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Security & privacy

Use this free tool to check if your photos were used in AI surveillance research

If you’re on social media, you’ve probably uploaded at least a few photos to your account over the years. Most Facebook users have photo albums filled with selfies, vacation photos, candids and other images they want to share.

Your photo uploads probably aren’t limited to social media channels, either. Many have at least one or two photo accounts that they use to create, share and store digital images. Web-based photo hosting sites are a common way to help organize your messy photo collection, too.

What you may not realize is if you’ve uploaded any photos to the web, chances are they’ve been used to help build facial recognition systems. It’s not uncommon for developers to train facial recognition algorithms using images from different websites without warning the photos’ owners. Now there is a new tool that can tell you if it’s happened to you.

Here’s the backstory

Exposing.ai can help you find out if your photos are among the images developers have used for these types of tasks. This tool focuses on the photo hosting site Flickr in particular. Flickr is regularly used in AI research by companies like IBM due to its huge cache of images, prime pickings for facial recognition training.

It’s not unusual for developers to scrape photos from these online databases to help train AI facial recognition. Flickr has allowed developers to scrape the site for images to use for these purposes. Social media and other image databases are known to allow it, too.

Neither Flickr nor the developers have to get user permission to do it, either — it’s completely legal for them to scrape sites like these for images to use. And without this tool, it’s nearly impossible to know whether your images have been included in past training datasets.

How this tool works

Exposing.ai was created as part of the MegaPixels art and research project. According to the tool’s creators, the MegaPixels project stems from years of research into the background on how these types of facial recognition and biometric image training datasets are built.

“After tracking down and analyzing hundreds of these datasets a pattern emerged: millions of images were being downloaded from Flickr.com where permissive content licenses are encouraged and biometric data is abundant. Telling the complex story of how yesterday’s photographs became today’s training data is part of the goal of this project,” the Exposing.ai website states about the project.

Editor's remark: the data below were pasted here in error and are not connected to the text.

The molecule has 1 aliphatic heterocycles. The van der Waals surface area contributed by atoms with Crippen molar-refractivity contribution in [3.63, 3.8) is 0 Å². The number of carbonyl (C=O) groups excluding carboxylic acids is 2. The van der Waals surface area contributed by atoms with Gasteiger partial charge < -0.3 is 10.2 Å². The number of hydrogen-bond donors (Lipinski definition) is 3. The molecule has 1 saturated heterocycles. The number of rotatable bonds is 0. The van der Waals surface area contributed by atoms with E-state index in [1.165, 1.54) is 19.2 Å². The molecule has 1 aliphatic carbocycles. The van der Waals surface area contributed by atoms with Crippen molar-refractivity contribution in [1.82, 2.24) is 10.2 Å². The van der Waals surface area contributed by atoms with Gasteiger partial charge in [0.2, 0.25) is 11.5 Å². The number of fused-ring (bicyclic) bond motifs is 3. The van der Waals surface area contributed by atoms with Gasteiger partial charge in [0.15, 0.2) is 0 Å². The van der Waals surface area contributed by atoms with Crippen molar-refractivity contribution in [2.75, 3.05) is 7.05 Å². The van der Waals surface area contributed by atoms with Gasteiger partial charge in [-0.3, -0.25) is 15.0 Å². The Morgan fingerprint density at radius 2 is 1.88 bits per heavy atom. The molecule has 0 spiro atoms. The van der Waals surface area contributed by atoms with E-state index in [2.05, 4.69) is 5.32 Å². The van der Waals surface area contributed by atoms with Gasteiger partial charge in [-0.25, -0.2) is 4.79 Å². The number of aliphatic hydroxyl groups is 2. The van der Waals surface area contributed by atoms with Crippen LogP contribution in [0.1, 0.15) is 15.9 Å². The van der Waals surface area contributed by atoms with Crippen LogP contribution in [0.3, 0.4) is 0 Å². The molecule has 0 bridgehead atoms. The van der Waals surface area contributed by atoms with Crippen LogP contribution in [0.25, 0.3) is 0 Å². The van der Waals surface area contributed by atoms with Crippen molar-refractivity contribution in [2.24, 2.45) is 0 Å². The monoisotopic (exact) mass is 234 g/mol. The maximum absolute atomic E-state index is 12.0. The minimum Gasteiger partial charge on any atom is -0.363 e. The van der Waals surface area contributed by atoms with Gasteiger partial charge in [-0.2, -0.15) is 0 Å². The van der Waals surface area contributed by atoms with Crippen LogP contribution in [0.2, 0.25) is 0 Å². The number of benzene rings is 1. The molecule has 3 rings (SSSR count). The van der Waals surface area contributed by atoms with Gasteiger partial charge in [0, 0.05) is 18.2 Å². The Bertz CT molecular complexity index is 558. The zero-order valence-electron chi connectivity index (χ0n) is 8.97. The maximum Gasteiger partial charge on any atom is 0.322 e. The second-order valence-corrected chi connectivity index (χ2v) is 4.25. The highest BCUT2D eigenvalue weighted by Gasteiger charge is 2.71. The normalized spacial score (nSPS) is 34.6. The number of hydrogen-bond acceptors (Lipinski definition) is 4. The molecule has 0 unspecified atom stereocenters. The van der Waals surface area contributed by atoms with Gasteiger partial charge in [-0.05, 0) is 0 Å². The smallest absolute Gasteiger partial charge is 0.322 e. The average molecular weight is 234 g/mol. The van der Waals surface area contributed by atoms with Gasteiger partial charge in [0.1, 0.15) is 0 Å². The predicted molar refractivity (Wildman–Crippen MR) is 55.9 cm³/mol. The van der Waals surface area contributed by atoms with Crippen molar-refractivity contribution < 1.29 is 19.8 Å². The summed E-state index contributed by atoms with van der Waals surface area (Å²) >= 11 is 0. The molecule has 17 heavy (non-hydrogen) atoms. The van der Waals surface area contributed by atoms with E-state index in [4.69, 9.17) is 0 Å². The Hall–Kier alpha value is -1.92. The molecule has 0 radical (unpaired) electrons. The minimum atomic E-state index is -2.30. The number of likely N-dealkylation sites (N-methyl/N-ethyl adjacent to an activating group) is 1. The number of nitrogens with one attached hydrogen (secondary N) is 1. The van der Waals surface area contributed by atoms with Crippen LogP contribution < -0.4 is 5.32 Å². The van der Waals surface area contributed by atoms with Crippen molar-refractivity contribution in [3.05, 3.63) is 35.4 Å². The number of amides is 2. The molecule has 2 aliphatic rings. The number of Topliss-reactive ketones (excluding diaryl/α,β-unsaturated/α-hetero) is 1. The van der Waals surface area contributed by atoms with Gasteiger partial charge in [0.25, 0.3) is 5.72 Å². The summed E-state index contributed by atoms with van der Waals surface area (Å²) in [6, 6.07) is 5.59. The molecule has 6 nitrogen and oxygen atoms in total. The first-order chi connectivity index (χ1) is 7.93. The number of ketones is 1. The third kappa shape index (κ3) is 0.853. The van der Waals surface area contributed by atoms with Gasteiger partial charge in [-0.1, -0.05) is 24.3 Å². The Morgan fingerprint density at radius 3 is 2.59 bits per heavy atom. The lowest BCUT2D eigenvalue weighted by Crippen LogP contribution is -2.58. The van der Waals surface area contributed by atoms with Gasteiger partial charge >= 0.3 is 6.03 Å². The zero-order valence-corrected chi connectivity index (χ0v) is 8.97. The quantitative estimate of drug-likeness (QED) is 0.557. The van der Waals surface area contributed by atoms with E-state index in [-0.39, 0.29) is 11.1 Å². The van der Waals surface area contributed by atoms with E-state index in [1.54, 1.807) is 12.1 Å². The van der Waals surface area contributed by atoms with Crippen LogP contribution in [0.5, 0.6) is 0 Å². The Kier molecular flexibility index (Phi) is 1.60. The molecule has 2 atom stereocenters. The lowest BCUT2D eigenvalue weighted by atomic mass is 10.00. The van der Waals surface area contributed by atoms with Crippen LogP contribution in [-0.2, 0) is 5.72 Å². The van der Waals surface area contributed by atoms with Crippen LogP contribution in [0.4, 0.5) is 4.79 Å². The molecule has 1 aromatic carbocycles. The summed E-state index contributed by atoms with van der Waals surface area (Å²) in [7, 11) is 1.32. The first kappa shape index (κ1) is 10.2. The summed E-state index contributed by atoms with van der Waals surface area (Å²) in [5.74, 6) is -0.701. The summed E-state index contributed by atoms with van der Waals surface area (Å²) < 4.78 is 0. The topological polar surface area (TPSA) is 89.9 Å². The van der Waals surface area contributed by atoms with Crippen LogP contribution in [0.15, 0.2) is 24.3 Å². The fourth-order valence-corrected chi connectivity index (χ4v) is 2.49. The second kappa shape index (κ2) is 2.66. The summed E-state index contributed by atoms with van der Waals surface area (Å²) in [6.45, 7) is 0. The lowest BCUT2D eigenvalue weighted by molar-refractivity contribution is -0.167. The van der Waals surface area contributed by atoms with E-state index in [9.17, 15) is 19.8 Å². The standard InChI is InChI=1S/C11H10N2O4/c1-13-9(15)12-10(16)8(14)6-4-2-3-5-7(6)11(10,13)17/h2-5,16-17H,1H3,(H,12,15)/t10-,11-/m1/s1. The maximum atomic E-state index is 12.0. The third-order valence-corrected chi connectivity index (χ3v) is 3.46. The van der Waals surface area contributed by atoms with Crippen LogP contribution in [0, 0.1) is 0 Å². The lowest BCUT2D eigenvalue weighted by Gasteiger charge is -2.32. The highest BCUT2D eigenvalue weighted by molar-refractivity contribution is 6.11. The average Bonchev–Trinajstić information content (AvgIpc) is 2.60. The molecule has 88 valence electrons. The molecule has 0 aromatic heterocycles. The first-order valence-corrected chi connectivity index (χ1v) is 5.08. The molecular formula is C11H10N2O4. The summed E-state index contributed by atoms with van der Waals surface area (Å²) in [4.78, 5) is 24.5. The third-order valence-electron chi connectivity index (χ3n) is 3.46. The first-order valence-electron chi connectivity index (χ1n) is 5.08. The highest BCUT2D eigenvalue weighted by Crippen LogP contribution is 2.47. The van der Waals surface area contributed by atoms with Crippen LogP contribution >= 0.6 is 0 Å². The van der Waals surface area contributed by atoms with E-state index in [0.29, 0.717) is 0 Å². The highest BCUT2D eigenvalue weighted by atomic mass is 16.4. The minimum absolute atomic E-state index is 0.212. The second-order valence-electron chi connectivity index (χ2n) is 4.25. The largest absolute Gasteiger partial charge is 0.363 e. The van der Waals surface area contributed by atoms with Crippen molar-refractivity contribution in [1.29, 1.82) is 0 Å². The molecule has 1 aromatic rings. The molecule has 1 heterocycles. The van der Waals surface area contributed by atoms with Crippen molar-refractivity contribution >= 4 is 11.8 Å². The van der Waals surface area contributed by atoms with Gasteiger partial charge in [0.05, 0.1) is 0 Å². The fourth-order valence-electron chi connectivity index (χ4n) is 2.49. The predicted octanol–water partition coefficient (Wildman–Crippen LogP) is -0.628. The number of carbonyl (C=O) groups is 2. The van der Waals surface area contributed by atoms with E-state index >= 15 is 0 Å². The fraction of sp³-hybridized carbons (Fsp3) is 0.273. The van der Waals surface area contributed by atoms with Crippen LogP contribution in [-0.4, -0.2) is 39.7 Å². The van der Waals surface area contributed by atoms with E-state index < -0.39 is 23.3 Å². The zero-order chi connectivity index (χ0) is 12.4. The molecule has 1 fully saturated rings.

To use this tool:

  • The only information you need to use the Exposing.ai tool is your Flickr username, photo URL or hashtag, which is entered in the website’s search bar.
  • The tool will then scan through over 3.5 million photos using your unique identifiers, such as username and photo ID, to find your pics.
  • If it finds your photos, the search results are displayed on the screen along with images pulled directly from Flickr.com. You will get thumbnails of images that were used in the results as well.

While you can’t do much to remove your images from the datasets they were used in, you may be able to use the tool to request the removal of your images from future dataset releases. The Exposing.ai team said information on that process would soon be included with your search results. Future versions of the tool could include more search options as well.

Why should I use this tool?

In general, there’s nothing nefarious about training AI with user photos from a database like Flickr. Researchers regularly use these types of databases to train AI to eliminate some of the ongoing biases that occur with facial recognition software.

However, there is a chance this type of software could be used for other not so great purposes, like training surveillance technology. This type of facial recognition technology is already being used as part of U.S. Customs and Border Protection’s biometric tech, which uses physiological details to ID you. Travelers who board flights in 2021 will likely encounter this type of technology at the airport.

It’s impossible to know whether images used by developers have been used for which purpose, but the information is useful nonetheless. And, as Exposing.ai adds more tools to the mix, it could become a beneficial tool for limiting how third parties like these use your photos.

The bottom line

If you’re a Flickr user, there’s a good chance your images have been used to help train AI facial recognition. It’s completely legal for developers to do, and while you can’t do much to limit the process right now, you can arm yourself with information on how your photos are being used for these purposes via this tool.

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